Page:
Last Thursday saw a return to Croatia for the 53rd edition of the Tour of Istria - Memorial Edi Rajkovic. The three day race was familiar territory after my eighteenth place there last year and a big early season target. Fruthermore after the success the GB Junior team had enjoyed at Roubaix, we were second in the Nations Cup competition and keen to improve on this over the course of the weekend.
Last year we had been caught out a little on this stage, one that was, on paper, almost guaranteed to end in a bunch kick and likely to play to our strengths as a team. We had stuck to the 'race distance' to the meter and consequently not expected the finish when it came, a mistake I would not make twice and a good lesson for racing in general, the 'race guide' is exactly that - a guide! This year we approached the race hopeful to put into practice a deadly lead out train, delivering one of our two sprinters for the win.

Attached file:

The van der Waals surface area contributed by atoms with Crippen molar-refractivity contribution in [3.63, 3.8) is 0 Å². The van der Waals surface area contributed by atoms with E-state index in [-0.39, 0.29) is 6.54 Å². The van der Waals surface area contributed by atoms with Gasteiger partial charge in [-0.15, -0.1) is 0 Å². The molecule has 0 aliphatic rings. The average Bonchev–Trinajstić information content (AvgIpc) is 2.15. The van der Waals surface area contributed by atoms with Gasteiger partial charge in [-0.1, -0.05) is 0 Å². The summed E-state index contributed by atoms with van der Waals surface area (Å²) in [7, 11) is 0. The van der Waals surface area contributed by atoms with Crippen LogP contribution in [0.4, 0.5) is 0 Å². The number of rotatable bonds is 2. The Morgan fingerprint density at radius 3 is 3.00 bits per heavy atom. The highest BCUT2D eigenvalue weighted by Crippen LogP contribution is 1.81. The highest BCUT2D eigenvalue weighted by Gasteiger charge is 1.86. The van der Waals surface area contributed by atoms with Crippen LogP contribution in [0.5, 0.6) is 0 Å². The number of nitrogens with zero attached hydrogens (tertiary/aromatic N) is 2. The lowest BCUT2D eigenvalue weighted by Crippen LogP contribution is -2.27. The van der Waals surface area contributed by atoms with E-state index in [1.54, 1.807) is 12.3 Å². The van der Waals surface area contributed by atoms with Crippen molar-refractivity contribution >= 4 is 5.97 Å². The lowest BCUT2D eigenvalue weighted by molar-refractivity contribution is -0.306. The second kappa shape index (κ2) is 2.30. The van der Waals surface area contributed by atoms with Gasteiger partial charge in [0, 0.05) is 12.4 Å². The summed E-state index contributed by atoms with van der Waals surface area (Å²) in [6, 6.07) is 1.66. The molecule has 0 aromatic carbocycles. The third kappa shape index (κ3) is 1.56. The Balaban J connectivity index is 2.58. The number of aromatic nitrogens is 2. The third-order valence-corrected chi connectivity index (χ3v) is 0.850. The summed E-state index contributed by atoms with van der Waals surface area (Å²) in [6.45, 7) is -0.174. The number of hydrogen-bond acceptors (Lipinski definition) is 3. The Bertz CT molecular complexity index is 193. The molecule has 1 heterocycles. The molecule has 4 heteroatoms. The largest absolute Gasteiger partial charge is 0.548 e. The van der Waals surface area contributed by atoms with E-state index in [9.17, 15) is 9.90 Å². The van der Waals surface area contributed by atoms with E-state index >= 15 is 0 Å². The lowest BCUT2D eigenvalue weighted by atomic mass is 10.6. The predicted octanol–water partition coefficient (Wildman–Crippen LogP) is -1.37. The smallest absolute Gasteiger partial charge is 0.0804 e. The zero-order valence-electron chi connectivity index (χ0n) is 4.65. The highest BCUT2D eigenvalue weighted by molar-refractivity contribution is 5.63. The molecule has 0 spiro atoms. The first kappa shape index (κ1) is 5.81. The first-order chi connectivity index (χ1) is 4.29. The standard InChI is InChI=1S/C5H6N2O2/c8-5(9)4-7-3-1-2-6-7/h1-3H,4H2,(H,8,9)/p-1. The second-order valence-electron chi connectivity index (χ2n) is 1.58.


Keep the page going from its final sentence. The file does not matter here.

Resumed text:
We covered the moves early doors, eager not to miss an opportunity to get up the road, however ultimately with almost ever other team doing the same the first fifty kilometers were pretty fast and hot! I didn't feel particularly good, maybe a combination of the heat and grippy roads, however hoped to ride into the stage a little, getting some good legs for the final valley road to attempt to deliver one of the fast lads into pole position for the win!
The first stage is a rolling one, although does have two categorised climbs about mid way through. Last year these had passed with little fireworks and I expected the same this time round, expecting the GC to be decided on the harder hilly Saturday stage, how wrong I was! Six riders slipped away on the first climb and I decided to jump across the gap in order to protect GB interest, it wasn't a very big effort and with the gap under ten seconds I was expecting the move to get shut down by the bunch as soon as we hit the descent. In the end another six or so riders came across over the top of the climb and the group swelled to fifteen or so guys. In the meantime I had gone for the King of the Mountains sprint at the top of the climb, just misjudging it to catch a Russian just up the road, rolling over the 'summit' second.